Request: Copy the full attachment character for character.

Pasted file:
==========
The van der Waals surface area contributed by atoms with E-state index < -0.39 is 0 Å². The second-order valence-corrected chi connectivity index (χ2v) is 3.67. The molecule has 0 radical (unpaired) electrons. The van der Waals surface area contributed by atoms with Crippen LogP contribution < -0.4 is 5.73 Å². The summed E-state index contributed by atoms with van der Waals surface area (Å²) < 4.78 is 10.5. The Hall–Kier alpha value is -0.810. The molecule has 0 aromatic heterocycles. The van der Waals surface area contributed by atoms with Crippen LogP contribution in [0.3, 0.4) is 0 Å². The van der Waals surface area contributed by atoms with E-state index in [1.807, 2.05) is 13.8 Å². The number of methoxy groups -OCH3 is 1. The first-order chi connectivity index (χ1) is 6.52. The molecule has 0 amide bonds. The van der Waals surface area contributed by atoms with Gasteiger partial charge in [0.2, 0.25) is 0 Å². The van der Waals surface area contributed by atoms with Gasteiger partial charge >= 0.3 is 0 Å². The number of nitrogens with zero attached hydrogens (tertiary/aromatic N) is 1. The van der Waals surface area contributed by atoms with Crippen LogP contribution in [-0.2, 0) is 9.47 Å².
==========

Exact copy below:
The van der Waals surface area contributed by atoms with E-state index < -0.39 is 0 Å². The second-order valence-corrected chi connectivity index (χ2v) is 3.67. The molecule has 0 radical (unpaired) electrons. The van der Waals surface area contributed by atoms with Crippen LogP contribution < -0.4 is 5.73 Å². The summed E-state index contributed by atoms with van der Waals surface area (Å²) < 4.78 is 10.5. The Hall–Kier alpha value is -0.810. The molecule has 0 aromatic heterocycles. The van der Waals surface area contributed by atoms with Crippen LogP contribution in [0.3, 0.4) is 0 Å². The van der Waals surface area contributed by atoms with E-state index in [1.807, 2.05) is 13.8 Å². The number of methoxy groups -OCH3 is 1. The first-order chi connectivity index (χ1) is 6.52. The molecule has 0 amide bonds. The van der Waals surface area contributed by atoms with Gasteiger partial charge in [0.2, 0.25) is 0 Å². The van der Waals surface area contributed by atoms with Gasteiger partial charge >= 0.3 is 0 Å². The number of nitrogens with zero attached hydrogens (tertiary/aromatic N) is 1. The van der Waals surface area contributed by atoms with Crippen LogP contribution in [-0.2, 0) is 9.47 Å².